April 4, 2008
Who held the purse strings during the American Revolution?
For one 18th-century American patriot, the price of freedom was $800,000. To the spring issue of Colonial Williamsburg, Jack Lynch contributes “Robert Morris and the Financing of America’s First War,” an examination of how Congress funded the American Revolution. Morris, one of the richest businessmen in America, used his contacts and political influence to finance the fighting.
Lynch writes that the struggles to raise money for military crises then are similar to today’s. He tells readers of the popular history magazine that “More than two centuries after Morris’s financial ingenuity let the generals win the Revolution, the need to pay for expensive wars still shapes the structure of the U.S. government.”
Many people know the Siege of Yorktown won the Revolution for the Americans. Fewer know the rebels won the first battle of the Revolution in Virginia. Contributor Ivor Noël Hume tells of the Battle of Great Bridge led by Col. William Woodford.
Noël Hume writes, “Although in the annals of the American Revolution, the affair ranked low among great and familiar moments, what happened December 9, 1775, at a little village twelve miles south of Norfolk was pivotal to the first years of the war in Virginia.”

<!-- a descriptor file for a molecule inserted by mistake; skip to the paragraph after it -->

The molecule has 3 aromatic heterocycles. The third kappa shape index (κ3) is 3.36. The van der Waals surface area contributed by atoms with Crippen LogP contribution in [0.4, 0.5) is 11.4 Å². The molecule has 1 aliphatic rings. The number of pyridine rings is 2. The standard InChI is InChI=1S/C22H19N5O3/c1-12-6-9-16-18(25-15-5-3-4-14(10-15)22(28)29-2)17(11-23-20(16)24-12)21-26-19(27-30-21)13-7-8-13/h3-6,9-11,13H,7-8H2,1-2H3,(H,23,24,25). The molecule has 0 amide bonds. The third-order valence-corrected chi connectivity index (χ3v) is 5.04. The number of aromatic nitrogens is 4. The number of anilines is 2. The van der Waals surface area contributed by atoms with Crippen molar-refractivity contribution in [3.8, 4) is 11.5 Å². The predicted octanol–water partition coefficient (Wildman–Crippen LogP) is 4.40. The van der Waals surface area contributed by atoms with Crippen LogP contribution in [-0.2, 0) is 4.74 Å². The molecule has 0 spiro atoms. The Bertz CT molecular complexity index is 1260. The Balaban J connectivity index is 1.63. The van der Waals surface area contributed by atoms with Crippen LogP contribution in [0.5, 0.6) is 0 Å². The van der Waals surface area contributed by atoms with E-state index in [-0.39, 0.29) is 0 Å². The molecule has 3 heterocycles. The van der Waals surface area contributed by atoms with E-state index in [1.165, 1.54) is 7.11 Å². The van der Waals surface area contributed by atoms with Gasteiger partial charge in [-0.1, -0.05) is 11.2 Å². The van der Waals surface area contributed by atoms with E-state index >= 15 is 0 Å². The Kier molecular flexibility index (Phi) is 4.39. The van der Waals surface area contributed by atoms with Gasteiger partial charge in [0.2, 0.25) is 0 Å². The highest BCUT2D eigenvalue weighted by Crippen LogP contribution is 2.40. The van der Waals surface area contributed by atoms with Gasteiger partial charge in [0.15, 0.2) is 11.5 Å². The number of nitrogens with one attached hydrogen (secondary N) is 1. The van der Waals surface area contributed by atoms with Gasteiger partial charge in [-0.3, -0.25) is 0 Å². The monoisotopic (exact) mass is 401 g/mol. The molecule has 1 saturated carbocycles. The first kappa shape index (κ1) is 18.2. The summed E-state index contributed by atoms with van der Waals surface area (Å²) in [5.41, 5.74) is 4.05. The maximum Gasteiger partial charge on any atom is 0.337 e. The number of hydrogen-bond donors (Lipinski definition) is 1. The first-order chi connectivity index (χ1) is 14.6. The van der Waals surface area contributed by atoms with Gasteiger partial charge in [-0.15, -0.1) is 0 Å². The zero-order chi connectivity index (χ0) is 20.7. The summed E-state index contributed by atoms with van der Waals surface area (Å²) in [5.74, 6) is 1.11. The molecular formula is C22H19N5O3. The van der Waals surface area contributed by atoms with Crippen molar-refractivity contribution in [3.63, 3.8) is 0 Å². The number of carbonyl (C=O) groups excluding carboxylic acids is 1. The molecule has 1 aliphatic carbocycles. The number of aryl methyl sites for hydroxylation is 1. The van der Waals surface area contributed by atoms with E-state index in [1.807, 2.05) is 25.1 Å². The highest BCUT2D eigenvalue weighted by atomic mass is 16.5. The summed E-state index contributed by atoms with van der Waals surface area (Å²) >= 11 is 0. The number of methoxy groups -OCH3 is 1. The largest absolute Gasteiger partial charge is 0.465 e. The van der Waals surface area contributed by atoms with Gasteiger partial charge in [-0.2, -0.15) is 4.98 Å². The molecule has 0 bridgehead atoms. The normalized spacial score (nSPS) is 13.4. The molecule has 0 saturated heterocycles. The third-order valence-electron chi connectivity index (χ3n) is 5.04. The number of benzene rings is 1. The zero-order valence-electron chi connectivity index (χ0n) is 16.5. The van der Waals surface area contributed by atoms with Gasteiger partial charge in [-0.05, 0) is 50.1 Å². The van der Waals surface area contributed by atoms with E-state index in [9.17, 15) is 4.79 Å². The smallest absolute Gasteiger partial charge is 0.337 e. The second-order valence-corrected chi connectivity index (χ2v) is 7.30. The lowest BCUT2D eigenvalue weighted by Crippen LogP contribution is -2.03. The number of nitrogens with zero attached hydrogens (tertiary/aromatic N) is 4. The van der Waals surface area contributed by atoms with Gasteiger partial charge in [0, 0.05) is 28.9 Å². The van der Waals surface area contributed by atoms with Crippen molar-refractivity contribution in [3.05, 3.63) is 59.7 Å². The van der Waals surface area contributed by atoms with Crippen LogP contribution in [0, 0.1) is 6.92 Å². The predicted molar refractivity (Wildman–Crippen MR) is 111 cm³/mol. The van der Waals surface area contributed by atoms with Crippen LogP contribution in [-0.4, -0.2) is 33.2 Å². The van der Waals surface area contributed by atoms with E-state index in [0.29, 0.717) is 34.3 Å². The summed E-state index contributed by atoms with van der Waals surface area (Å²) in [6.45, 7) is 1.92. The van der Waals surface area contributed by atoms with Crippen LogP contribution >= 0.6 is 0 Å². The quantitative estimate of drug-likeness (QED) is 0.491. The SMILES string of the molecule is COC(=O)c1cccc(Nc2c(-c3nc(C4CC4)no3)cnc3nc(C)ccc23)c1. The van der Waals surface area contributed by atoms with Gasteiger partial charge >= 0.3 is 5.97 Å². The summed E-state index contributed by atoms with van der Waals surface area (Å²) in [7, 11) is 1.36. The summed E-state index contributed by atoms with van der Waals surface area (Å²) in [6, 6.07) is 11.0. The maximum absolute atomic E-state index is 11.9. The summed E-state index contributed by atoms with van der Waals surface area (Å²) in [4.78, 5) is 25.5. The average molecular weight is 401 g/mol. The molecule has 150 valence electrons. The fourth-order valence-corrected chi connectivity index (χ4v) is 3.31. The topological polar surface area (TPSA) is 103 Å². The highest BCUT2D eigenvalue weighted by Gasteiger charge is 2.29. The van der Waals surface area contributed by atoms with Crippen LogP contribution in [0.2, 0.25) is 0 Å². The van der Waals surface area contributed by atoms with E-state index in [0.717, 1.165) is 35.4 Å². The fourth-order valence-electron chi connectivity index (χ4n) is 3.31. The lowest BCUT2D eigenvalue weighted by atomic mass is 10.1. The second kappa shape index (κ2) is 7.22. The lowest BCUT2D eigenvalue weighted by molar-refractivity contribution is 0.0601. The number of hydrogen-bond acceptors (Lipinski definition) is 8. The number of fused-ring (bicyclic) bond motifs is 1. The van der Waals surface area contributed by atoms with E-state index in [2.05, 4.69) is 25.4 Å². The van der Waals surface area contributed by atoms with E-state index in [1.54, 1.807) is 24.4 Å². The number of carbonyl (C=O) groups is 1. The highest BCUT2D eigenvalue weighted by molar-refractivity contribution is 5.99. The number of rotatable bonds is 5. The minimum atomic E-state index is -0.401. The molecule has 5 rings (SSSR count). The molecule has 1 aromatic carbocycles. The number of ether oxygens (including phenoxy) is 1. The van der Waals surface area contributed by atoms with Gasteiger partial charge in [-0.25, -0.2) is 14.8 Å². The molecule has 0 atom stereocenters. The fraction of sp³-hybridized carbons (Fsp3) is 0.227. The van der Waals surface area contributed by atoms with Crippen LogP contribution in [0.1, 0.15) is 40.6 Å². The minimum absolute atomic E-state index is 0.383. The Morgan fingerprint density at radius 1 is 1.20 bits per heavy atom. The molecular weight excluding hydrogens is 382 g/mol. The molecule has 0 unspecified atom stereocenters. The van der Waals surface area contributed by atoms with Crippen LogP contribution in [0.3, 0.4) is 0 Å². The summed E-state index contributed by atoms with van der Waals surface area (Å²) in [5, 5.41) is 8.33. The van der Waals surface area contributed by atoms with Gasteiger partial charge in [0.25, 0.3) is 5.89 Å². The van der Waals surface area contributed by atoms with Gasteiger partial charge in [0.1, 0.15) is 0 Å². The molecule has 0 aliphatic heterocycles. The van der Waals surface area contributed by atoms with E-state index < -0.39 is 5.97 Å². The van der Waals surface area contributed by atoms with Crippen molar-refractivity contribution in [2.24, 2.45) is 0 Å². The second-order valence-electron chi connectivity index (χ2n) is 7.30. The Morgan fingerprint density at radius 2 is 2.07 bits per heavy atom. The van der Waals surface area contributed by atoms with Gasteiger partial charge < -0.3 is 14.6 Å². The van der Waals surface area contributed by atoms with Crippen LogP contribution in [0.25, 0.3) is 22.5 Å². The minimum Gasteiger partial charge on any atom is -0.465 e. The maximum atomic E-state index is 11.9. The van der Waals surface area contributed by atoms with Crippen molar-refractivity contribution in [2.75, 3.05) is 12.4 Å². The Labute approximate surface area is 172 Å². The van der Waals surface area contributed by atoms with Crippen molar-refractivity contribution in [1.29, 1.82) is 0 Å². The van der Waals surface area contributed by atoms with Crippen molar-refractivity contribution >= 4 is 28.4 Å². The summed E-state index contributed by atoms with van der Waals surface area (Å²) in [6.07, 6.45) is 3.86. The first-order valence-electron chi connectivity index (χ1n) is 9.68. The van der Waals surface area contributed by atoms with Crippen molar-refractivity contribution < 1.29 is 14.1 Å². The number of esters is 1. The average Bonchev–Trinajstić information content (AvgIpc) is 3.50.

Elsewhere in the issue:
These articles and articles from previous issues are online at www.colonialwilliamsburg.org/foundation/journal/feature.cfm. Colonial Williamsburg can be purchased at Everything Williamsburg™ and Williamsburg Booksellers® at the Foundation’s Visitor Center. Complimentary copies of the printed magazine can be obtained and subscriptions ordered at http://history.org/Foundation/journal/. For more information, call 888-CWF-1776.
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Established in 1926, The Colonial Williamsburg Foundation is the not-for-profit educational institution that preserves and operates the restored 18th-century Revolutionary-era capital of Virginia as a town-sized living history museum, telling the inspirational stories of our nation’s founding men and women. Within the restored and reconstructed buildings, historic interpreters, attired as colonial men and women from slaves to shopkeepers to soldiers, relate stories of colonial Virginia society and culture – stories of our journey to become Americans – while historic trades people research, demonstrate and preserve the 18th-century world of work and industry. As Colonial Williamsburg interprets life in the time of the American Revolution for its guests, it also invites them to interact with history. “Revolutionary City®” -- a daily dramatic live street theater presentation -- is a 2008 Rand McNally Best-of-the-Road™ Editor’s Pick. Williamsburg is in Virginia’s Tidewater, 20 minutes from Newport News, within an hour’s drive of Richmond and Norfolk, and 150 miles south of Washington, D.C., off Interstate 64. For more information about Colonial Williamsburg, call 1-800-HISTORY or visit Colonial Williamsburg’s Web site at www.history.org.